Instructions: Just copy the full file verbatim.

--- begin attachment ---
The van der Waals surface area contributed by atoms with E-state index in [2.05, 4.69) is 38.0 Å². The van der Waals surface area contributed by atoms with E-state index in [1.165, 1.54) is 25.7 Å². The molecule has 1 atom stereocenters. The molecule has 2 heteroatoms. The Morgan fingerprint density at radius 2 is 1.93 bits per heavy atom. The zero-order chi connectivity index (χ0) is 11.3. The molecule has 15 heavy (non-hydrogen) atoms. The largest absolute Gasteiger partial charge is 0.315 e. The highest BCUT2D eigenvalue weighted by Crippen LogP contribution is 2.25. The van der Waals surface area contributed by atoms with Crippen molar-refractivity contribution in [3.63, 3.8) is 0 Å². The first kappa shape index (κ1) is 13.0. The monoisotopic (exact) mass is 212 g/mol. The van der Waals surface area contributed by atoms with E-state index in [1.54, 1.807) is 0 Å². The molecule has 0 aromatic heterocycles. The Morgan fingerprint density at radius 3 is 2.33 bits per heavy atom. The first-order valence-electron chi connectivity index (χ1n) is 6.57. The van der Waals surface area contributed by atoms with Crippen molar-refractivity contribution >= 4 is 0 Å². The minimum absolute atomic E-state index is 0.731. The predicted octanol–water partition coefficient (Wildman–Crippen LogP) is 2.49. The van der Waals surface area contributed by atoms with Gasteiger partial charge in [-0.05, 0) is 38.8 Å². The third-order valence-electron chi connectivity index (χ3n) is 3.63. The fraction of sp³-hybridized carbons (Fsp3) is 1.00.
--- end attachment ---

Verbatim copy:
The van der Waals surface area contributed by atoms with E-state index in [2.05, 4.69) is 38.0 Å². The van der Waals surface area contributed by atoms with E-state index in [1.165, 1.54) is 25.7 Å². The molecule has 1 atom stereocenters. The molecule has 2 heteroatoms. The Morgan fingerprint density at radius 2 is 1.93 bits per heavy atom. The zero-order chi connectivity index (χ0) is 11.3. The molecule has 15 heavy (non-hydrogen) atoms. The largest absolute Gasteiger partial charge is 0.315 e. The highest BCUT2D eigenvalue weighted by Crippen LogP contribution is 2.25. The van der Waals surface area contributed by atoms with Crippen molar-refractivity contribution in [3.63, 3.8) is 0 Å². The first kappa shape index (κ1) is 13.0. The monoisotopic (exact) mass is 212 g/mol. The van der Waals surface area contributed by atoms with E-state index in [1.54, 1.807) is 0 Å². The molecule has 0 aromatic heterocycles. The Morgan fingerprint density at radius 3 is 2.33 bits per heavy atom. The first-order valence-electron chi connectivity index (χ1n) is 6.57. The van der Waals surface area contributed by atoms with Crippen molar-refractivity contribution >= 4 is 0 Å². The minimum absolute atomic E-state index is 0.731. The predicted octanol–water partition coefficient (Wildman–Crippen LogP) is 2.49. The van der Waals surface area contributed by atoms with Gasteiger partial charge in [-0.05, 0) is 38.8 Å². The third-order valence-electron chi connectivity index (χ3n) is 3.63. The fraction of sp³-hybridized carbons (Fsp3) is 1.00.